The Place You Call Home

Postcard of Museo Álvaro de Castro in Lourenço Marques, MozambiqueThe Museu Alvaro de Castro is also known as the Museum of Natural History today. It is perhaps one of Lourenco Marques most enduring landmarks, so easily recognized that the entire block where it is located is referred in normal conversation as Museu by the Laurentinos (residents of the city of Lourenco Marques).

Construction was completed in 1933, commissioned by the City Council of Lourenco Marques in the Neo-Manueline style of architecture which was unusual since by then art deco, streamline and the uniquely portugues suave were en vogue. Fortunately, very little has changed in its more than eighty years of existence and depending on one’s perspective that can be either good or bad.

As a property entirely patronaged by the State, having very little other purpose than being a museum, combined with the general disinterest of the African population to its contents, it has survived remarkably well and to the delight of many appreciate such things.


The main collection at the museum – Fuji Superia 200 simulated

The structure is relatively modest in a polygonal shape and distributed over two floors. The main collection of embalmed mammals is located immediately after the main entrance. It includes lions, buffalo, giraffes, elephants and other principle creatures one would expect to see in the African savanna. The second floor has collections of fish, reptiles and insets in glass display shelves.


ʼThe Café Continental as its name implies is a coffee establishment in the Santos Gil building on Av. de Republica (25 de Setembro). Besides the Scala which was on the opposite side and also housed a cinema, it was the other iconic and emblematic watering hole for the residents of the city and the subject of many narratives.

It first opened its doors sometime in the 1950s and remained largely unchanged for the next forty years.

the Continental Cafe, was vast and vaguely presented in a sort of late Deco, already somewhat Americanized. This was where men were focused on the discussion of politics – yes, in Lourenço Marques political discussion was also trivial – the latest news from local and metropolitan football and the intrigued news of a relatively small society, although their territorial conquest would suggest the opposite. As if it were reflex action, passersby who knew the patrons would instinctively nod their heads, salute or doff their hats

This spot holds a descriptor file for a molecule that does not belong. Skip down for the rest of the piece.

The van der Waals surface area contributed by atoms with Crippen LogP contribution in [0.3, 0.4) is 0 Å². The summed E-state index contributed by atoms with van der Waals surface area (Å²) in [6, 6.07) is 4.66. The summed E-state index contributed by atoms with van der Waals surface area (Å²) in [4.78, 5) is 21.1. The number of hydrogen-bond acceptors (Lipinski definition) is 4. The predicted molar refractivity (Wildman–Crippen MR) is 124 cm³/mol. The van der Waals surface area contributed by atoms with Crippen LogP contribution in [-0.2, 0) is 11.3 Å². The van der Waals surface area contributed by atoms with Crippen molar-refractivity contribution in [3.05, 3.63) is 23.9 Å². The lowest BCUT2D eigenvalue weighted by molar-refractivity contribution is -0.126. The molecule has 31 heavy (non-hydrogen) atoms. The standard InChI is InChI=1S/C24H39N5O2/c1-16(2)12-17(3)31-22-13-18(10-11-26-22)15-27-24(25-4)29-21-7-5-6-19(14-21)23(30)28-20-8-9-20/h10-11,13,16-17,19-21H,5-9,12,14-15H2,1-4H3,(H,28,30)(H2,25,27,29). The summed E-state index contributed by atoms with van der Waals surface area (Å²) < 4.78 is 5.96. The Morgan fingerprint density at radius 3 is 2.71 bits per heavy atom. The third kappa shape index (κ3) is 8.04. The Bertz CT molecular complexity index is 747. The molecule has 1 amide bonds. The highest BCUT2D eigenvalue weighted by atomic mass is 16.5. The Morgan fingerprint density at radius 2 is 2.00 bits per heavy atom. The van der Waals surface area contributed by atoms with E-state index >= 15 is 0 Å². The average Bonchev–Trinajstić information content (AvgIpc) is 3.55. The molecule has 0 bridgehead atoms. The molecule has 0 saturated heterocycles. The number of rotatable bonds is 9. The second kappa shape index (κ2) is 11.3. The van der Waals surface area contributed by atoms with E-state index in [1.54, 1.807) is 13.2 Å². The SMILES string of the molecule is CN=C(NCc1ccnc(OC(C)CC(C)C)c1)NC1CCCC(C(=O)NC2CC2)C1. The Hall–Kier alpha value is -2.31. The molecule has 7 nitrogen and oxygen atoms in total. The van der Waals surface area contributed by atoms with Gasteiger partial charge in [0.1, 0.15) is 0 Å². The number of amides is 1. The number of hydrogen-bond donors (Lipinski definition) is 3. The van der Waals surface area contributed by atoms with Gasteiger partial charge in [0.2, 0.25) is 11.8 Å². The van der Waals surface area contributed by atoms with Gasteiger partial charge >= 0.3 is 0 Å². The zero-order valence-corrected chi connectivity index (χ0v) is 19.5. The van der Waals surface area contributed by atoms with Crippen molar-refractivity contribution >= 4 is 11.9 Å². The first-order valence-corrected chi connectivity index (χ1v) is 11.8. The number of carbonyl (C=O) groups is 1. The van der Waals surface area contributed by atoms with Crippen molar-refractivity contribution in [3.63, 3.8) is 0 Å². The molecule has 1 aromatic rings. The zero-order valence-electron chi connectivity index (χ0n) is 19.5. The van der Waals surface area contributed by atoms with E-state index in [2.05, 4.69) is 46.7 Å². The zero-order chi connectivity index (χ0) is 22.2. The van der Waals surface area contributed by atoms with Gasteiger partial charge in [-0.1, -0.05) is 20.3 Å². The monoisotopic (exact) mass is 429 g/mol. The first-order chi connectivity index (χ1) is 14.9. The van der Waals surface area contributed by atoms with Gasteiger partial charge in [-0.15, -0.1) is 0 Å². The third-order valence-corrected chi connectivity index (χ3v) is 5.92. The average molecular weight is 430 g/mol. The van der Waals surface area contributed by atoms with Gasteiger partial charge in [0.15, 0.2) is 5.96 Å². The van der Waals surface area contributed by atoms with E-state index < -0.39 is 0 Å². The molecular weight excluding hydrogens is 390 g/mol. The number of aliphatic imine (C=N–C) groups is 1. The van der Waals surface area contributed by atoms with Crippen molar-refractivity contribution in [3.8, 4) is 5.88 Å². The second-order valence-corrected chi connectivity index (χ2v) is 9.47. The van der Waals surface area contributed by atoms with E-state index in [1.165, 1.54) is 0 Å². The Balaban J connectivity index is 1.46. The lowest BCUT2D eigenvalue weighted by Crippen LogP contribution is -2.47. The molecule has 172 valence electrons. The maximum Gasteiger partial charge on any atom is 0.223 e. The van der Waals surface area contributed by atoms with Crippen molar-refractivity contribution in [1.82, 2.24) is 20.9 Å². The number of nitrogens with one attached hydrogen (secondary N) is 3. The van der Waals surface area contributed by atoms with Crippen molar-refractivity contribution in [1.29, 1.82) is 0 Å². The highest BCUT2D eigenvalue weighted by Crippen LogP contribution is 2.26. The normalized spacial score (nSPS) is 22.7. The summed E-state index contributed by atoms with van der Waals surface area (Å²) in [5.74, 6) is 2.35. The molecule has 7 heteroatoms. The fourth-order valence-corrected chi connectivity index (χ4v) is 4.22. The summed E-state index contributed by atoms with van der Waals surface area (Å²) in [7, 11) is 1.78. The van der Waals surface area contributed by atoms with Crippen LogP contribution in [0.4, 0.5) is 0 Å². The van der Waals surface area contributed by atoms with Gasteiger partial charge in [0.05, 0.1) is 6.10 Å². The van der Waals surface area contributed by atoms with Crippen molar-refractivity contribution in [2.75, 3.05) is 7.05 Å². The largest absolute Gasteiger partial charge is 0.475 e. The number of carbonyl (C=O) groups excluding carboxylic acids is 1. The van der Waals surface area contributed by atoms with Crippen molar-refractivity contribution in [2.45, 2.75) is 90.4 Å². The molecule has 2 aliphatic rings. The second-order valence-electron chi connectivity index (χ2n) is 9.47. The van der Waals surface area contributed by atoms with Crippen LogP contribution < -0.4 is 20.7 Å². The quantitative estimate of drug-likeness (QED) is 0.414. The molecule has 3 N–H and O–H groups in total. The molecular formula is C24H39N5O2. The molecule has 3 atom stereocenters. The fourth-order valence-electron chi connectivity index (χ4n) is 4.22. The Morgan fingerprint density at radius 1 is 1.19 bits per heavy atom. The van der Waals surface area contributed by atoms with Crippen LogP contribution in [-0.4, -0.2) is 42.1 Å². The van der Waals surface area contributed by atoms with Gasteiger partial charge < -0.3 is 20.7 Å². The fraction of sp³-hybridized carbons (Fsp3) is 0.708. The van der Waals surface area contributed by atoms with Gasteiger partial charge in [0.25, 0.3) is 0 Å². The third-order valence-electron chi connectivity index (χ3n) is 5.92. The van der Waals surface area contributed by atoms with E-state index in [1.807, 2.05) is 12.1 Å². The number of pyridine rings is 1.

In Dave Grinnel’s account, ‘Christmas in Lourenço Marques’ he explains how the members of the Desportivo Club (a local football team) favoured the Cotinental and often stared menacingly at the members of a rival team who congregated at the Scala just across the road.

Above a Fiat 500, 600 and Volkswagen Beetle suggest the photo to be from the mid 1960s. In the center is a raised 4-way type traffic light with the striped paint-scheme. These may have been a recent innovation as only a few years earlier the traffic was controlled by an officer standing atop the circular base.

It was the Café Continental that was the center of the Laurentinas [local and popular brand of beer] and the tiger prawns that accompanied each round, the steaming coffee was for the climax and signaled the end of the social encounter. The Cokes served to mitigate the annoyance of the impatient boys at the unintelligible conversations of the adults who unfortunately dragged them there, beginning after some time to swing their legs in silent protest. Sometimes a clac! relatively audible turned a few heads toward the noise and the suddenly reddish face of the cheeky brat. These were times when this was done in public and without major objection.

A photo taken on what appears to be a very busy day

A photo taken in the evening featuring several neon signs and the brighlty illuminated Café Continental

After several years of operations, the lean years, including a few where the Café Continental seemed to be gone for good, it finally re-opened in 2019. Its tie-up with Minerva Central (another historic brand of LM), means there is more space reserved for books than there are for tables and coffee.